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How much does it cost to study Chinese for one semester at Peking University?

This post contains lots of information and useful tips for studying Chinese Language at Peking University for at least one semester. I hope that this posts helps prospective students to get a clear overview of the living and study costs at PKU. Enjoy the read!

1. PKU programme application and fees  

When I applied for the semester-long programme at PKU, the applications had to be sent in both online and offline through the postal mail. The specifications for the applications can be found here.  You will need to fill in the Peking University Application Form, print out the downloaded form out, sign and attach a passport-style photograph and then mail it to the international office of PKU, the address can be found below.

 

International Students Division, Office of International Relations

3rd Floor, New Sun Student Center,

Peking University, Beijing 100871

People’s Republic of China

 

To the application you should attach a certification of the highest degree attained or a letter  of enrollment from your university. These have to be either original documents or certified copies in either Chinese or English  (highly recommended). The letter of Motivation or Study Plan with 500-1000 words has to be attached, in can be in both Chinese or English. Furthermore, at least one recommendation letter from your school/company (original documents, either in Chinese or English) should be attached. Finally, you have to include one photocopy of your valid passport ID page. Be aware that PKU does not return your application documents, irrelevant of the application outcome. This means that you should not send any original documents, only certified copies if you want them back at some point. 😉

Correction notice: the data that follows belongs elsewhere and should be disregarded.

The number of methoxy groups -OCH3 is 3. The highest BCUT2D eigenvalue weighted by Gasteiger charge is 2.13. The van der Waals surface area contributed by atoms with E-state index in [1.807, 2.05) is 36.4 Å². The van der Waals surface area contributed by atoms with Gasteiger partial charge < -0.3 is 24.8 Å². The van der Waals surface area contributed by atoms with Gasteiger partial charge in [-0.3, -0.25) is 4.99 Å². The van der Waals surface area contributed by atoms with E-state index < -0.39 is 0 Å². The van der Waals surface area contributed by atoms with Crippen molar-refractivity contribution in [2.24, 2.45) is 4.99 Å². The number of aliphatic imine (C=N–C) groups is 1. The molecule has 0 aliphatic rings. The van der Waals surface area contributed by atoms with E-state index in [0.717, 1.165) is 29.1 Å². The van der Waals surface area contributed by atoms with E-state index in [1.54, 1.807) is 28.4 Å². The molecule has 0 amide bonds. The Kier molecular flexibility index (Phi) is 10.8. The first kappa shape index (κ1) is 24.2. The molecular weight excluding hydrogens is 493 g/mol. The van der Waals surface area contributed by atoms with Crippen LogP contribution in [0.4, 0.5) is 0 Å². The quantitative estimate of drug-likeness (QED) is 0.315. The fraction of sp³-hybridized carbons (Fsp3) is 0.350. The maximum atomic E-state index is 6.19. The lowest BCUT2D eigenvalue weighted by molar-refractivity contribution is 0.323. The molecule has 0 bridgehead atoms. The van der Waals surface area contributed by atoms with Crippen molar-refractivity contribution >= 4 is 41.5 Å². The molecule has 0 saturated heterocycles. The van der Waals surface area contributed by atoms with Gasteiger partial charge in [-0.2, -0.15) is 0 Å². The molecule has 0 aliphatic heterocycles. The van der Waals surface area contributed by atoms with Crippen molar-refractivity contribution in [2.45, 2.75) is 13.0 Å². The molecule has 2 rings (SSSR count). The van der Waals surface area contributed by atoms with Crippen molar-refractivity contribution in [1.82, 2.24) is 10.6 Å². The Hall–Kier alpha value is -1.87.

The non-refundable application fee amounts to 75 USD/400 RMB and has to be paid  either in cash, by Yinlian bank card in the office of PKU or through an online payment such as VISA creditcards (check for applicable currency exchange rates and choose the best creditcard available for international students such as DKB’s student credit card).

 

2. Visa application and fees

Once you are admitted to PKU, you can apply for the visa together with your admission notification and the JW202 form.  You can apply for the visa at the chinese embassy or consulate in your country of residence. In Germany, the most popular or frequently visited embassy for Chinese Visa applications is in Frankfurt. You can find more information on their official website, which appears to be down sometimes, due to some unknown reasons. 

If you have decided that you want to study in China longer than six months, you can directly apply for the X1 VISA, which expires after 30 days upon arrival in China and will then be transformed into a residence permit after registration in China. If you plan to stay less than six months or are not sure yet whether you want to extend your stay after the first semester, simply choose the X2 Visa and carry out the Visa extension application about a month before your Visa expiration including the medical check if necessary.